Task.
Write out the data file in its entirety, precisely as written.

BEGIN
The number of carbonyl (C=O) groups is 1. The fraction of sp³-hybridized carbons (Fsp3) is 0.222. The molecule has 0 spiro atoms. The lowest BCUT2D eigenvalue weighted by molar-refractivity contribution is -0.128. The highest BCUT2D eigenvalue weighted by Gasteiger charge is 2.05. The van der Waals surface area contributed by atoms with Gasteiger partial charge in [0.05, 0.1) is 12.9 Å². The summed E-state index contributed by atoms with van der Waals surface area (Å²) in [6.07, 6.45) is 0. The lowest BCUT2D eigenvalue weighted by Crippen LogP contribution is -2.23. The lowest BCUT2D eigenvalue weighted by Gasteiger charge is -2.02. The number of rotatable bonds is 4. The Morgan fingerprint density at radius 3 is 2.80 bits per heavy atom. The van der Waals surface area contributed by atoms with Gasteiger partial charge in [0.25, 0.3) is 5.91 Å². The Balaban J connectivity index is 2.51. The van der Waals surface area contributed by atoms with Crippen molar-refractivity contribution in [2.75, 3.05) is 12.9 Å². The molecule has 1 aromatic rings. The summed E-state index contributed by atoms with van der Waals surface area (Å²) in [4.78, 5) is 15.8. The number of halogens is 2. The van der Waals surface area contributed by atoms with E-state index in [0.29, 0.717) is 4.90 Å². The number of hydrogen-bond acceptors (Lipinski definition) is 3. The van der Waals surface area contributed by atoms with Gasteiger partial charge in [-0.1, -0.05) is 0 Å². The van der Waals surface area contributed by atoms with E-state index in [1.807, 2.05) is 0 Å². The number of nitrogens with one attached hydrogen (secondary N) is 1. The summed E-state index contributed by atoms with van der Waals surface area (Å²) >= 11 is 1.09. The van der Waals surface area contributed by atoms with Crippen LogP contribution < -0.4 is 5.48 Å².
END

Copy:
The number of carbonyl (C=O) groups is 1. The fraction of sp³-hybridized carbons (Fsp3) is 0.222. The molecule has 0 spiro atoms. The lowest BCUT2D eigenvalue weighted by molar-refractivity contribution is -0.128. The highest BCUT2D eigenvalue weighted by Gasteiger charge is 2.05. The van der Waals surface area contributed by atoms with Gasteiger partial charge in [0.05, 0.1) is 12.9 Å². The summed E-state index contributed by atoms with van der Waals surface area (Å²) in [6.07, 6.45) is 0. The lowest BCUT2D eigenvalue weighted by Crippen LogP contribution is -2.23. The lowest BCUT2D eigenvalue weighted by Gasteiger charge is -2.02. The number of rotatable bonds is 4. The Morgan fingerprint density at radius 3 is 2.80 bits per heavy atom. The van der Waals surface area contributed by atoms with Gasteiger partial charge in [0.25, 0.3) is 5.91 Å². The Balaban J connectivity index is 2.51. The van der Waals surface area contributed by atoms with Crippen molar-refractivity contribution in [2.75, 3.05) is 12.9 Å². The molecule has 1 aromatic rings. The summed E-state index contributed by atoms with van der Waals surface area (Å²) in [4.78, 5) is 15.8. The number of halogens is 2. The van der Waals surface area contributed by atoms with E-state index in [0.29, 0.717) is 4.90 Å². The number of hydrogen-bond acceptors (Lipinski definition) is 3. The van der Waals surface area contributed by atoms with Gasteiger partial charge in [-0.1, -0.05) is 0 Å². The van der Waals surface area contributed by atoms with E-state index in [1.807, 2.05) is 0 Å². The number of nitrogens with one attached hydrogen (secondary N) is 1. The summed E-state index contributed by atoms with van der Waals surface area (Å²) >= 11 is 1.09. The van der Waals surface area contributed by atoms with Crippen LogP contribution < -0.4 is 5.48 Å².